By John Holyoke, Bangor Daily News –
The building that houses the Downeast Salmon Federation is wearing a disguise, Dwayne Shaw says with a grin, gesturing around the sparkling building that contains the Peter Gray Hatchery, a museum, a laboratory and office space.
“We took an old run-down building that nobody else wanted,” Shaw, the organization’s executive director, explains. “It was a ‘slum and blight’ site — that’s an official designation to let it qualify for funding from the state.”
That building, which sits next the the East Machias River in the town of East Machias, used to belong to Bangor Hydroelectric Company when a dam spanned the river nearby.
The old cinder-block facility has been hidden, sheathed in attractive shingles, and an upper floor has been added where one didn’t exist.
Now, the dam is gone, and what became known to Atlantic salmon anglers alternately as ‘Hydro Pool’ or ‘Bulldozer Channel’ is just outside.
On Thursday, dozens of attendees were expected to show up to help celebrate a community kickoff of a $2.2 million fund-raising effort for the Peter Gray Parr Project.
Once gathered, they’d laugh, tell stories, and get the chance to congratulate each other for their efforts over the past six years, as they built what supporters say has become a model for Atlantic hatcheries to come.
“In the early 80s, all of the [salmon restoration] resources were going to the Bangor crowd,” Shaw says, recounting the attitude of the day. That’s when the Downeast Salmon Federation was formed, in hopes of restoring runs to rivers in Hancock and Washington counties.
“We call these runs the last best hope for Atlantic salmon,” Shaw says. “[These rivers] never lost their fish.”
They may not have lost all of their fish, but they have watched those runs decrease dramatically. On all of Maine’s rivers, Atlantic salmon are listed under the federal Endangered Species Act. And on the East Machias River, where historic high salmon returns may have reached 1,000, only 14 salmon redds, or nests that fish build to use while spawning, were counted this year.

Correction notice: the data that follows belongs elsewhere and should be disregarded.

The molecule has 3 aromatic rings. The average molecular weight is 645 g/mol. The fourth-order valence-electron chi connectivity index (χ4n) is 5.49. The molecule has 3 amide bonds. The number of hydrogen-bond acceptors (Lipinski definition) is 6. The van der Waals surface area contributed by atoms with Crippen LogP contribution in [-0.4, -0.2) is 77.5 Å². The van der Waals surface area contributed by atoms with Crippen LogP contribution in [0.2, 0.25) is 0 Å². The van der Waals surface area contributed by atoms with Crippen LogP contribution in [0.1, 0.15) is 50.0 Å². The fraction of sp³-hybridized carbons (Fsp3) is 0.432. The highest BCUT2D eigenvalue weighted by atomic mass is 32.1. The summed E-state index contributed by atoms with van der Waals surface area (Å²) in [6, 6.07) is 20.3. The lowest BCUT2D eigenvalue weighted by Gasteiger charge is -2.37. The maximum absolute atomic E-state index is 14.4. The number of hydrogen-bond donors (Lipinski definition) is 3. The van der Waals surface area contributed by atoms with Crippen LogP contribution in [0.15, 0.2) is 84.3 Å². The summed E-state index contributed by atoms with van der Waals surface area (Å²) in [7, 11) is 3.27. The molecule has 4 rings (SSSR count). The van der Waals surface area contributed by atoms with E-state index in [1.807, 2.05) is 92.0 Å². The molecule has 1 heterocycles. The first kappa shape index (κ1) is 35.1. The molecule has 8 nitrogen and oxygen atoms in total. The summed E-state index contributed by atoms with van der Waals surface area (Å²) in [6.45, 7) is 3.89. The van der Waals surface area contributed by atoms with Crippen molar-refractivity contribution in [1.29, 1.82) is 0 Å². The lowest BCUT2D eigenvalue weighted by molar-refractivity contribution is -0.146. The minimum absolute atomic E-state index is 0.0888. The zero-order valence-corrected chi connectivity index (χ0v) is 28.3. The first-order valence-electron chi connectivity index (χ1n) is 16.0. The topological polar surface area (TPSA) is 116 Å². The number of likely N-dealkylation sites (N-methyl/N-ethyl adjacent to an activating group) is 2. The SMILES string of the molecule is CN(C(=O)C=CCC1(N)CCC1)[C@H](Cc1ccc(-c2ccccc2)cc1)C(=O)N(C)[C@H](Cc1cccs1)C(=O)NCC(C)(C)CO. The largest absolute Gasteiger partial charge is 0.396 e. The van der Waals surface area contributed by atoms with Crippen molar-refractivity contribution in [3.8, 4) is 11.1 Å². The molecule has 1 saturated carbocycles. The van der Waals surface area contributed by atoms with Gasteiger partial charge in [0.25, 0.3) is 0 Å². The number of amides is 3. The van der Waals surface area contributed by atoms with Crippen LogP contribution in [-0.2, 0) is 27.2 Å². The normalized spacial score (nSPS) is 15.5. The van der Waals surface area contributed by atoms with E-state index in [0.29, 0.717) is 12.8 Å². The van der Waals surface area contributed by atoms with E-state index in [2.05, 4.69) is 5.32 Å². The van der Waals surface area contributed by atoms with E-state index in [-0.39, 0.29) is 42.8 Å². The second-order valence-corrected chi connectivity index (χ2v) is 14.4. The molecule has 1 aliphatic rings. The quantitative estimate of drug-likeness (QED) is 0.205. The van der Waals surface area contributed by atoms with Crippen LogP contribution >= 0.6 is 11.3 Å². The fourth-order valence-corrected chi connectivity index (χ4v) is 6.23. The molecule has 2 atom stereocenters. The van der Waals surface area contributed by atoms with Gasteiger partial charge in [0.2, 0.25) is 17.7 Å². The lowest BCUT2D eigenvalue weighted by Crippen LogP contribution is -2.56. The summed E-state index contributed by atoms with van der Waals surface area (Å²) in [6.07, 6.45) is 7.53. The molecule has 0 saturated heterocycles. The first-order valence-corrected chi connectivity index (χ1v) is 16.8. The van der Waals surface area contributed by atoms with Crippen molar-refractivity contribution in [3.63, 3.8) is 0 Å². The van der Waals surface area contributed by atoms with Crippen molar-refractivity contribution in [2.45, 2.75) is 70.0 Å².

Enter the Peter Gray Hatchery, and the Parr Project.
Maine has all kinds of fish hatcheries, some that produce freshwater fish like landlocked salmon and trout, and others that produce sea-run Atlantic salmon. What makes the Peter Gray Hatchery different?
Well, several things, actually.
First and foremost, the vision of Peter Gray, a Scotsman who came to Maine in 2011 to consult with members of the Downeast Salmon Federation, and subsequently convinced them that the techniques he’d used to help restoration efforts in England’s River Tyne would work here.
The water in the hatchery, as per Gray’s instruction, is unfiltered, and comes directly from the adjacent East Machias River, where the salmon parr that are produced will eventually swim.
The tanks in the hatchery are darkly colored, which helps produce a more naturally colored salmon.
And the water flow in those tanks has been ramped up to produce more athletic fish that will be more able to compete when they face conditions in the wild. Picture a bunch of fish that have been lifting weights like an Olympian or swimming workouts like Michael Phelps, and you get the idea.
Also essential: The fish are the offspring of fish that are native to the river.
Gray died in 2013, but his vision lives on through the Downeast Salmon Federation efforts that continue.
After buying into Gray’s method, the Downeast Salmon Federation’s goals became more focused, Shaw says.
First, establish the hatchery. Then, make it work. And finally, replicate it elsewhere on other Down East rivers.
This year, 1,697 salmon smolts were counted as they made their way out the East Machias River, heading for the sea. That’s the best total since the hatchery opened. On Thursday, about 300,000 salmon swam around in the hatchery’s tanks; they’ll be released into the East Machias this fall, and make their way to sea in another year or two.
And eventually, some of them will return to the East Machias River. More, Shaw is certain, than have returned in past years, before the hatchery existed.
That’s the kind of success that he’s confident will continue, and will serve as a blueprint on the Pleasant and Dennys rivers in years to come.
Shaw has lived in Washington County since arriving here to attend college back in the early 1980s. His first year here, studying fisheries science, was the year the Downeast Salmon Federation was formed.
He says he has heard the criticism of some who think too much money has been spent on salmon restoration efforts, both on the Penobscot River and those that flow farther east.
“Our biggest struggle was cynicism,” Shaw says.
Shaw says town residents are beginning to see what might happen. They’re learning that a healthy river doesn’t mean that just salmon live there. It means that those who dig clams prosper, because the ecosystem is healthy and the water is clean. It means that those who dig marine worms also benefit, for the same reasons.
And now, it seems, the project’s biggest strength just might be hope.